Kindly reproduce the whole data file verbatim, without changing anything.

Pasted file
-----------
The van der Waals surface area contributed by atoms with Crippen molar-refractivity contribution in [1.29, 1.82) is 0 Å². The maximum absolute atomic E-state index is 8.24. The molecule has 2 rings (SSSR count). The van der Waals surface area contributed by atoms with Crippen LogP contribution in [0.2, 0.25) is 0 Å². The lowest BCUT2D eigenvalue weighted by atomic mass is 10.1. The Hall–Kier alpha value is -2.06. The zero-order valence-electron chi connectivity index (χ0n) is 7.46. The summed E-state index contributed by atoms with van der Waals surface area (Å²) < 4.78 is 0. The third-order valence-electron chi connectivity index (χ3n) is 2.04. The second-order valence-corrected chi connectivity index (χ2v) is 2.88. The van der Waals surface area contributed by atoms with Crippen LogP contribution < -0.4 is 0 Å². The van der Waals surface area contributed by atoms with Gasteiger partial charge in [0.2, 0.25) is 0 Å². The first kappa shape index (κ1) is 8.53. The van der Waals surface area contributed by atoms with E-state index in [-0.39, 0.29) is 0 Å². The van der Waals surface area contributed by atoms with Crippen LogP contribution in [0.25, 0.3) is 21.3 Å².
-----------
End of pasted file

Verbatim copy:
The van der Waals surface area contributed by atoms with Crippen molar-refractivity contribution in [1.29, 1.82) is 0 Å². The maximum absolute atomic E-state index is 8.24. The molecule has 2 rings (SSSR count). The van der Waals surface area contributed by atoms with Crippen LogP contribution in [0.2, 0.25) is 0 Å². The lowest BCUT2D eigenvalue weighted by atomic mass is 10.1. The Hall–Kier alpha value is -2.06. The zero-order valence-electron chi connectivity index (χ0n) is 7.46. The summed E-state index contributed by atoms with van der Waals surface area (Å²) < 4.78 is 0. The third-order valence-electron chi connectivity index (χ3n) is 2.04. The second-order valence-corrected chi connectivity index (χ2v) is 2.88. The van der Waals surface area contributed by atoms with Crippen LogP contribution < -0.4 is 0 Å². The van der Waals surface area contributed by atoms with Gasteiger partial charge in [0.2, 0.25) is 0 Å². The first kappa shape index (κ1) is 8.53. The van der Waals surface area contributed by atoms with E-state index in [-0.39, 0.29) is 0 Å². The van der Waals surface area contributed by atoms with Crippen LogP contribution in [0.25, 0.3) is 21.3 Å².